Kathy Sheridan: Trolley crisis has to be kept in perspective
Some once-notorious hospitals have battered the problem into some degree of submission
Security and medical staff working in the emergency department of St James’s Hospital. Photograph: Alan Betson
Last year, my nominated watchword was “nuance”. It failed to take off, spectacularly. Sweeping statements, generalities and outright lies won the public discourse by a mile. This year, optimistically, I’m going with “perspective”.
So what is the perspective on the annual emergency department crisis? Having blearily ingested acres of coverage from the perspective of bed and a hacking cold, like much of the population, I saw only distress and despair.
But if the entire system is in meltdown, why does it take such a terrible toll on some hospitals but not others? Why was the Minister contradicted immediately upon asserting that flu was the problem ? If physical resources are the ongoing problem, why does the crisis blow up for no more than a few weeks every year? Why does the crisis happen at exactly the same time every year? Have there been absolutely no improvements at all?
There was a time when drunks got all the blame for emergency department anarchy. Or youths rambling in with football injuries. Or elderly people refusing to budge from the bed. This year, it seems to be all about GPs, overburdened by (feeless) under-6s or squandering the taxpayers’ investment on Australian beaches. Or perhaps it’s the flu and the startling fact that less than a third of healthcare workers get the vaccine. Or if it’s not flu now, it certainly will be in a few weeks’ time, apparently. By which time, we are warned, a big swathe of the health service will be out on strike. So many vested interests.
A senior official quoted anonymously in this paper asked “how come the ‘crisis’ never hits on December 28th, 29th , 30th?” Or indeed on Christmas Eve, when, according to HSE figures, there were only eight patients on trolleys throughout the country. Those damned winter bugs know nothing about holidays, so the official asks a legitimate question, though lacking the courage to say precisely and out loud what he/she means by it.
Individual experience counts for little if an entire system is slowly collapsing over decades, but up to a year ago, it’s safe to say that members of this household would have chosen a quick death over a trip to any emergency department.
Then there was an unavoidable visit a year ago, on December 29th as it happens. En route to the Mater Hospital in the early morning, the thought of wading through a heaving ED intensified the gathering sense of doom.
Then we thought we were in the wrong place. There were just two people awaiting attention; a third was prostrate on a bench, sleeping off a big night out. Within 20 minutes, our patient was in a bed in the assessment unit, receiving first-class care.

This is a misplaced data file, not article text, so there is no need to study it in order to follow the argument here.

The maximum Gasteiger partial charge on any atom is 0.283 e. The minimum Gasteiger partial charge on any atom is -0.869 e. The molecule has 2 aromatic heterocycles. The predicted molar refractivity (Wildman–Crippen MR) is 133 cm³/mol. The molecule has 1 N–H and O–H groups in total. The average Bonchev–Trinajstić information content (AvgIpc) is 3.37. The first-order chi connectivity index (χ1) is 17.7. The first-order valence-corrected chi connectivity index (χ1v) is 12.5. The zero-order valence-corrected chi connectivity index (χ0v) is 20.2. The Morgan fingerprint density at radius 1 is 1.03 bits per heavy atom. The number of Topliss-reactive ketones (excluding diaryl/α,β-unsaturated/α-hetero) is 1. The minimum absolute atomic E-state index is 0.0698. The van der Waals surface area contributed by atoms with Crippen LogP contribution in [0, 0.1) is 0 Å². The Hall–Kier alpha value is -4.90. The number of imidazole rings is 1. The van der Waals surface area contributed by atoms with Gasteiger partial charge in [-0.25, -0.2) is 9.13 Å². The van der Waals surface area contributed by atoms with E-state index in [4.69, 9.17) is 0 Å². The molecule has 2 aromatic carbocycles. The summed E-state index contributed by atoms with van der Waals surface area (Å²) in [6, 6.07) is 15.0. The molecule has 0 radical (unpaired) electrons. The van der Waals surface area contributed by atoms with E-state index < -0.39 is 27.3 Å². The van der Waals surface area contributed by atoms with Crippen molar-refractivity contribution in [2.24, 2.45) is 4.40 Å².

Another emergency dash in November landed us in an emergency department we had been actively avoiding for years. It was on a Sunday at dawn so we had little choice and Beaumont Hospital had become our treatment centre and its ED the only route back in (a fact not fully understood by many who believe that insurance somehow enables patients to skip past the queues). That morning, there were all of three people waiting, plus a burping drunk.
Again, the attention, professionalism and care were immediate and sustained and our patient was in a bed in the assessment unit in minutes. As the day wore on and trolleys built up, he was moved to a side room, then to a ward in the main hospital, usually reserved for day patients if the name on it is any guide. Clearly, the hospital was under pressure. But from our perspective, ED Armageddon never materialised. By Sunday night, the big day ward – with about 20 beds – saw patients continue to come and go, calmly. That ward would be no one’s first choice for privacy, facilities or decor, but it did the job that night and for the rest of the week.
This is a side of the ED story that rarely makes it into the news. Some once-notorious centres have managed to batter the problem into some degree of submission. Beaumont – with a catchment area encompassing some of the largest concentrations of elderly people – had 54 patients on trolleys around this time last year, placing it top of the trolley leader board. Last Friday, at the height of the crisis, it was 22. Yes, 22 too many, but nothing like the scenes unfolding elsewhere.
Other important hospitals you will not have heard of in last week’s crisis-watch include St James’s – also located among high populations of elderly people and among the poorest communities – and Connolly in Blanchardstown.
Despite the senior official’s cynicism about crisis timing, this story encompasses countless acts of outstanding public service, not just by nurses and doctors, but also by many consultants and some much-derided hospital managers. This is perspective.
Next step: a great surge of leadership, courage and meaningful reform that honours both them and us.